Yew-Tree-Court-extra-careAt the council’s executive board meeting held at Civic Hall on Monday 17 July, members approved a proposal which involves potentially developing six sites in the city for council-owned extra care accommodation, and one of the sites is at Windlesford Green, Woodlesford, which is past the Tesco Express along Holmsley Lane.

The sites identified for possible extra care schemes are in Rothwell, West Ardsley, Armley, Seacroft, Holt Park and Middleton form part of a commitment by the council to invest £30million in the development of extra care housing in Leeds, and working with partners with the aim of delivering over a thousand new extra care units to meet rising demand by 2028.

The council’s approach forms part of the Better Lives Programme, which aims to modernise how care and support is organised in line with older and disabled people’s aspirations. Extra care housing offers an alternative model to residential care, and is primarily for those who have care and support needs as well as a housing need.

Features of the extra care approach include on-site access to 24/7 emergency or unplanned care, access to shared facilities, dining and activities to help alleviation isolation, allows people to use personal budgets to make their own arrangements for planned care, accommodation can be adapted to support the delivery of personal health and social care services.

It’s great news that Rothwell is in the six identified for potential extra care housing to be built. I’ve been impressed by what I’ve seen looking at other schemes. Whilst in a care setting, people get to have their own modern apartment, not just a room like in a care home, and still have access to the care they need, extra care is not like sheltered housing, as some have suggested, as it can still provide the level of care one might expect in a care home. Times change and so do expectations, I want the best possible for people in Rothwell, Woodlesford, Oulton and Carlton. I would like to thank the group for helping us come this far and look forward to working even more closely with local people and the council to try to get the scheme we’d all like in the Rothwell/Woodlesford area.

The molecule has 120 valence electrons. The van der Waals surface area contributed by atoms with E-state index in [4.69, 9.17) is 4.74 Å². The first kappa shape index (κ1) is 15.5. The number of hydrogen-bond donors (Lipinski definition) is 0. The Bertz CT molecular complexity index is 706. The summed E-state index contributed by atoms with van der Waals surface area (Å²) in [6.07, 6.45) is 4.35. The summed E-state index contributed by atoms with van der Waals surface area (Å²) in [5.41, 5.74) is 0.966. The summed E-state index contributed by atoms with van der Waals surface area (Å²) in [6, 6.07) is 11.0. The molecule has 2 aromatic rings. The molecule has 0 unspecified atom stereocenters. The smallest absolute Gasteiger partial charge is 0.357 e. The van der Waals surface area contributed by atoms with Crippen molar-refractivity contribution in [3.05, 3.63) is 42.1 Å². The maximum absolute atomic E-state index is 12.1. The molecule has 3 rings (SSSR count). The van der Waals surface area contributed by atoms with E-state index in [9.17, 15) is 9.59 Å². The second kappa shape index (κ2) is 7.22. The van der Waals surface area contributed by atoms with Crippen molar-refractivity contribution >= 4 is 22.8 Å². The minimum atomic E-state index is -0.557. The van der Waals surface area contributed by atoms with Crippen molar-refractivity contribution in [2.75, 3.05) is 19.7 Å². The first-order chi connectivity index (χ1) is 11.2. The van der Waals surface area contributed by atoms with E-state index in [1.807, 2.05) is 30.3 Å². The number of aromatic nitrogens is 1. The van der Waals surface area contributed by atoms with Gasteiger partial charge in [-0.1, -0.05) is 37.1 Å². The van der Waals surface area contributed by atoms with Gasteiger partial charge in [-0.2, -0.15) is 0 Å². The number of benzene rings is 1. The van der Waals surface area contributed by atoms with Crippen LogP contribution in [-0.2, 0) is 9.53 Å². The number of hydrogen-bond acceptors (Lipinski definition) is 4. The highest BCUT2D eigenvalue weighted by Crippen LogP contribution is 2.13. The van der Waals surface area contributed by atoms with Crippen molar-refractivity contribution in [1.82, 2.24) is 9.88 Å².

Aldi backs down on late night opening

Aldi

Good news for many residents living close to the proposed new Aldi site.

Following our strong opposition with the community to Aldi’s attempt to opening hours until late at night, me and my Labour ward colleague Cllr David Nagle and nearby residents are pleased that the pressure we brought to bear has caused Aldi to withdraw its application to open later.

When Aldi got planning permission to build a store in Rothwell hours were restricted to 9pm as we as your councillors and nearby residents objected to late night opening as young children and older people in sheltered housing would be sleeping nearby.

Aldi went for another bite at the cherry as it didn’t like the original decision at plans panel but soon realised that permission would not be given and that we are still as opposed to late nights. Aldi seem to be more interested in tinkering with the opening hours than with actually getting on with building the store which should be its priority now. Residents want to know why it has stalled and we are calling for Aldi to get on with the job.